Career Interview With a Civil Engineer

In this career interview, an engineer shares his experience in the industry. He talks about the challenges faced when working for government contracts, and also opens up about racial discrimination he has faced on the job. This is a true career interview as told to LatPro.com. This is one of many interviews with individuals in the engineering or manufacturing fields including interviews with a civil engineer and with an efficiency expert. I am a civil engineer and I guess you could say I work in the industry of government or engineering. My firm is a privately owned business, but we were set up primarily to fulfill government contracts. I have a grand total of nine years in the field of engineering and five in civil engineering, specifically for the government. Using only three adjectives, I would describe myself as charming, happy and easygoing. My ethnicity and gender is black and male. Although I think there have definitely been improvements in the way black people are treated, I do not think I get all of the respect I deserve. Race should not be an issue in what I do, and normally, it is not. But a few instances have stuck out, and it's not anything big - just a little comment here or there, or someone saying something under their breath. You probably wouldn't believe me if I told you, which is why I just ignore it and go to the gym later to take it out on the punching bag. What I do is meet with architects basically to turn their ideas into working buildings (or bridges or statues or what have you). It is my job to make the dream become a reality. I would rate my job satisfaction at an eight. With government contracts, there is so much oversight and needless bureaucracy it is hard to be creative. It seems as though everything costs four times as much as it should just because the government is so far behind on technology. To unleash my full enthusiasm, I would need more control over the designs. I got started in this line of work through a program at college because it seemed like a good investment. I was looking for a steady paycheck and something challenging. This job does not necessarily move my heart, but it is fun. I don't know if I have found my sweet spot necessarily. I think that would be writing children's books. I learned the hard way that the government wants certain things done a certain way, and if there is a more efficient way, just don't tell them about it. I tried to call a government agent once on a project to inform him of an inefficiency. That only resulted in us getting our budget pulled from the next project. My boss was livid for a month. The single most important thing that I have learned about the working world outside of school is that I need to shut up unless my opinion is specifically asked of me. I get up and go to work each day hoping that something exciting will happen. I feel good when a project turns out actually looking good, despite all of the forces that seem to conspire to make everything just mediocre. The challenges that make me want to quit are really dealing with the government and my co-workers. Though my job is not really that stressful, it can be boring at times. I definitely maintain a healthy work / life balance as I try to get out and go snowboarding whenever I can. I wish I had more vacation, as I only get 3 week per year, but I make use of what I am given. A rough salary range for my position would be from $55 to $65K per year. I don't think I am paid enough, because my friends that work on private projects can make 10 times as much per year. Though money can vary from project to project, to be in my field, you definitely need a college degree. If I could write my own ticket, I would be working on private buildings for individuals in Los Angeles, New York and Paris. Male civil engineer image from Shutterstock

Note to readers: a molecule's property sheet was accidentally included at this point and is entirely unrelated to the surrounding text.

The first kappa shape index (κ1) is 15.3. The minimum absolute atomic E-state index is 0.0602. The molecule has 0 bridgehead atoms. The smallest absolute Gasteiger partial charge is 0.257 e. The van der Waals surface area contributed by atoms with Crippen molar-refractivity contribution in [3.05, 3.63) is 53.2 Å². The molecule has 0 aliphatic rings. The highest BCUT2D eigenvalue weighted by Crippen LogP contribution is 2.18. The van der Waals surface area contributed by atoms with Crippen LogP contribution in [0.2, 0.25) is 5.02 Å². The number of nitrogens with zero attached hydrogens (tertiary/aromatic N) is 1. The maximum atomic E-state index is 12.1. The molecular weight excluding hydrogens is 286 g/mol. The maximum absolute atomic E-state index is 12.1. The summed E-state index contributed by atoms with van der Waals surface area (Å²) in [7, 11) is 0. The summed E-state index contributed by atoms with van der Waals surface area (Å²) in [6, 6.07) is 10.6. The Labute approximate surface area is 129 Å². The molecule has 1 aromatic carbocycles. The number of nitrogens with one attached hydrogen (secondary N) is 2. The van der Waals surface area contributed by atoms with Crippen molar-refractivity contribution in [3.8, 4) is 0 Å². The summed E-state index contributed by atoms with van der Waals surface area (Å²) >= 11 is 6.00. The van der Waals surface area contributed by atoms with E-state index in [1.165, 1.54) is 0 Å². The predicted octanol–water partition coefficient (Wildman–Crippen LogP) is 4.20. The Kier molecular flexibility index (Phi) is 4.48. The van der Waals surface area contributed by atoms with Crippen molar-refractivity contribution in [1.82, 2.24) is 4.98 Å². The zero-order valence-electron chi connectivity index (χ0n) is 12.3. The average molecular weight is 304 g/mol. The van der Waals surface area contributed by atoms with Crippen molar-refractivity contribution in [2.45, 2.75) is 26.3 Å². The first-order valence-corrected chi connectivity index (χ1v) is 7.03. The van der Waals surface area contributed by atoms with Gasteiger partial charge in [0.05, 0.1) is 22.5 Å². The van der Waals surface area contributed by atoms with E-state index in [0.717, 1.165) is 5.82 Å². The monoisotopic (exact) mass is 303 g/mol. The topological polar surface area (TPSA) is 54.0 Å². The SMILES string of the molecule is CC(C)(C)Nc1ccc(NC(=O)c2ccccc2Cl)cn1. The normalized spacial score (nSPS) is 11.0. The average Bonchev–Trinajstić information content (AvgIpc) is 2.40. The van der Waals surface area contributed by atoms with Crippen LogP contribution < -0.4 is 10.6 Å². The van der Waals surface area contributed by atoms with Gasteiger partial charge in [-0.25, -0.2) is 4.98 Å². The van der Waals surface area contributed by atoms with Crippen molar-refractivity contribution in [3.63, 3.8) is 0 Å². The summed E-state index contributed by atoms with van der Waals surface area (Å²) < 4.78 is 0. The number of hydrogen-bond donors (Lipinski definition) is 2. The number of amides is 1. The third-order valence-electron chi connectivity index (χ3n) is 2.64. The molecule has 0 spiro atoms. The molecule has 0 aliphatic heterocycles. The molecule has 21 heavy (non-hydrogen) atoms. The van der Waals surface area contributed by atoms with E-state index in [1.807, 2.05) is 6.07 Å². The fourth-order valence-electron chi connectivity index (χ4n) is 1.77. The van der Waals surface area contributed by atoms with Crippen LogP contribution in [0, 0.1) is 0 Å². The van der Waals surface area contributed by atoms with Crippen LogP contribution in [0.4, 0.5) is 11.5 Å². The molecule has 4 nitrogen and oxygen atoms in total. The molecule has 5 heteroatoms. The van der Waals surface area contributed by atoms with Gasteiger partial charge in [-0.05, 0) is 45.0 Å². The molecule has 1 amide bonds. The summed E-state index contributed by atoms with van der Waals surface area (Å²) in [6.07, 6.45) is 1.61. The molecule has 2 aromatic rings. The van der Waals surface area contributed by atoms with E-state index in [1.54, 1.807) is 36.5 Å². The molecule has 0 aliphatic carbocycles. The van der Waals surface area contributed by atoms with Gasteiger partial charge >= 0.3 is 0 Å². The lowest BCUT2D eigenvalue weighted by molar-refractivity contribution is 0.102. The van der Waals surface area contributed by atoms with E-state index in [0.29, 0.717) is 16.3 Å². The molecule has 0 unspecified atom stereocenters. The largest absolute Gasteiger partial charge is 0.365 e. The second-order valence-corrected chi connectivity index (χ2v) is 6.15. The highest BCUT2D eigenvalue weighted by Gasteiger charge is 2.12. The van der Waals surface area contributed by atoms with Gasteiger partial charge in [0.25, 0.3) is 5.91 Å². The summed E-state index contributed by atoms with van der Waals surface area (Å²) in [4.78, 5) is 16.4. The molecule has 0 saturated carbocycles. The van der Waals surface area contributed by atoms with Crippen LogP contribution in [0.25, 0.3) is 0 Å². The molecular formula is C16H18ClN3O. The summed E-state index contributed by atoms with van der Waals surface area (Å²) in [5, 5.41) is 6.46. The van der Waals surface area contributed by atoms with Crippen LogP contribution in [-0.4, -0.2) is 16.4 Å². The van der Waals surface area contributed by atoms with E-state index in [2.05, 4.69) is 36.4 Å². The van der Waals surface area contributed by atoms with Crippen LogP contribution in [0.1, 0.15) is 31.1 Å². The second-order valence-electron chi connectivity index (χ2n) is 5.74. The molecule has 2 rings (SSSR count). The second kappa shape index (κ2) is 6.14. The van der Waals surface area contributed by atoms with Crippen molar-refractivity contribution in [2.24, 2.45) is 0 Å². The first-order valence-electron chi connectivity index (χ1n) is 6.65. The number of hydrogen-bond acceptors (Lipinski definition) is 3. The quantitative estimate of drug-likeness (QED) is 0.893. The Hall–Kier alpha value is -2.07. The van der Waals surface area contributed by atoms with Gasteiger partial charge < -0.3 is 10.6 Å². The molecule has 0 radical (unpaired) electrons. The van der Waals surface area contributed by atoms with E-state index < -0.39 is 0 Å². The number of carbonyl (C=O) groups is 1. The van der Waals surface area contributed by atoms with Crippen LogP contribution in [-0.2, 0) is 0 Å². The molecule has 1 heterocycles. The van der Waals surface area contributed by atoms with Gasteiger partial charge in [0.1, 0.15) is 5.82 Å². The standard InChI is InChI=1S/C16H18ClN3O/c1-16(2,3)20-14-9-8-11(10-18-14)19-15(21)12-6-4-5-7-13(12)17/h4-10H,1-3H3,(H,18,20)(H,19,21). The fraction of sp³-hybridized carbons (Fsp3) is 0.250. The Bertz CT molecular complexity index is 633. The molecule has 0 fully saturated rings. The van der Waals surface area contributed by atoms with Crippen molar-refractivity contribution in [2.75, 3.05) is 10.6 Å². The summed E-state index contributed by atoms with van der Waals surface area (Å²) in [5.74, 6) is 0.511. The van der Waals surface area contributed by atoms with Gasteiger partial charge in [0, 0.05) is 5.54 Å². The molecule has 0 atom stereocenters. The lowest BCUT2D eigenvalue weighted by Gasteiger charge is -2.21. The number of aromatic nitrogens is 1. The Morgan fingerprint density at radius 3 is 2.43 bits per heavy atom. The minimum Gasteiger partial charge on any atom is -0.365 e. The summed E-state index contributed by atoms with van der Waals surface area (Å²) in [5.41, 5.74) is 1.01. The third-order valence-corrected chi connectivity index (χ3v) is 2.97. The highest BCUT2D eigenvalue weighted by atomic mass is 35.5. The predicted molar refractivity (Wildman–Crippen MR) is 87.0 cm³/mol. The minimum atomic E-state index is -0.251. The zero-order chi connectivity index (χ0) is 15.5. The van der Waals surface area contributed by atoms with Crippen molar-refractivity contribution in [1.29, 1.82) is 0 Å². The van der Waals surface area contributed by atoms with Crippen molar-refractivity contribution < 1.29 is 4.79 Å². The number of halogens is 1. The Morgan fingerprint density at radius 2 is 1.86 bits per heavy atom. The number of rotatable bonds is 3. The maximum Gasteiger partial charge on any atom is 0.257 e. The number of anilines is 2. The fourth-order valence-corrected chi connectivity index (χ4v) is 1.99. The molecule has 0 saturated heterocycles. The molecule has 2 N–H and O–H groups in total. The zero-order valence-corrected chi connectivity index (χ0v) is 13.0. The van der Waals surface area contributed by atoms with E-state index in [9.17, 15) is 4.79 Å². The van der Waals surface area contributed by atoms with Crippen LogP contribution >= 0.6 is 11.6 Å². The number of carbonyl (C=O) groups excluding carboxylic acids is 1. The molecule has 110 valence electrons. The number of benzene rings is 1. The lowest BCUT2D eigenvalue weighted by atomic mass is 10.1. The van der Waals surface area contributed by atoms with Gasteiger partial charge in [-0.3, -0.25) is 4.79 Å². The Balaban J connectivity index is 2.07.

All work and no play can create a tense and unwelcoming environment. Studies have shown that employers that offer additional perks have employees that are happier and more loyal to their place of employment. If you are looking for an employer that acknowledges how important it is to give its employees a place to de-stress and bond with their co-workers, check out these companies!

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